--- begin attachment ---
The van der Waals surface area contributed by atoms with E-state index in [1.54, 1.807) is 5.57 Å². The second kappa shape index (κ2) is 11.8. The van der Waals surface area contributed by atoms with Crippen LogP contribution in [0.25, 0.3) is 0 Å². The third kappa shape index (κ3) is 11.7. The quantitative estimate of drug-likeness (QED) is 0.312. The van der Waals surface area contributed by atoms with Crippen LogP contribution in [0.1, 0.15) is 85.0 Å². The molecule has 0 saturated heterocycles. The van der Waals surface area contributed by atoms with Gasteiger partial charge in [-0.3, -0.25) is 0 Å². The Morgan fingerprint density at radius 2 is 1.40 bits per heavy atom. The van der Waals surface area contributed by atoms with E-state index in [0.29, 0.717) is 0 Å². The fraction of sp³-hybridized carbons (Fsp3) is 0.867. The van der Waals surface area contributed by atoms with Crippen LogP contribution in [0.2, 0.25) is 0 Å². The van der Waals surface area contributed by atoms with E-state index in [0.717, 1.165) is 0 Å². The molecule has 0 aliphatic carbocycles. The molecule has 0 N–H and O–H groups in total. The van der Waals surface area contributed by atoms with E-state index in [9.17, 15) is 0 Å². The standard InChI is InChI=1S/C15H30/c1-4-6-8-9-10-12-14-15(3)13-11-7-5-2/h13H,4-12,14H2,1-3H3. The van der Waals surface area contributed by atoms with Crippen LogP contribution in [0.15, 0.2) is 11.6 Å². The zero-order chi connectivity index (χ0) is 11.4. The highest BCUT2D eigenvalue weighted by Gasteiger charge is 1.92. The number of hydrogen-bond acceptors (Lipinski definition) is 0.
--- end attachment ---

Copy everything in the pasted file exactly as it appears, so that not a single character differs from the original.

The van der Waals surface area contributed by atoms with E-state index in [1.54, 1.807) is 5.57 Å². The second kappa shape index (κ2) is 11.8. The van der Waals surface area contributed by atoms with Crippen LogP contribution in [0.25, 0.3) is 0 Å². The third kappa shape index (κ3) is 11.7. The quantitative estimate of drug-likeness (QED) is 0.312. The van der Waals surface area contributed by atoms with Crippen LogP contribution in [0.1, 0.15) is 85.0 Å². The molecule has 0 saturated heterocycles. The van der Waals surface area contributed by atoms with Gasteiger partial charge in [-0.3, -0.25) is 0 Å². The Morgan fingerprint density at radius 2 is 1.40 bits per heavy atom. The van der Waals surface area contributed by atoms with E-state index in [0.29, 0.717) is 0 Å². The fraction of sp³-hybridized carbons (Fsp3) is 0.867. The van der Waals surface area contributed by atoms with Crippen LogP contribution in [0.2, 0.25) is 0 Å². The van der Waals surface area contributed by atoms with E-state index in [0.717, 1.165) is 0 Å². The molecule has 0 aliphatic carbocycles. The molecule has 0 N–H and O–H groups in total. The van der Waals surface area contributed by atoms with E-state index in [9.17, 15) is 0 Å². The standard InChI is InChI=1S/C15H30/c1-4-6-8-9-10-12-14-15(3)13-11-7-5-2/h13H,4-12,14H2,1-3H3. The van der Waals surface area contributed by atoms with Crippen LogP contribution in [0.15, 0.2) is 11.6 Å². The zero-order chi connectivity index (χ0) is 11.4. The highest BCUT2D eigenvalue weighted by Gasteiger charge is 1.92. The number of hydrogen-bond acceptors (Lipinski definition) is 0.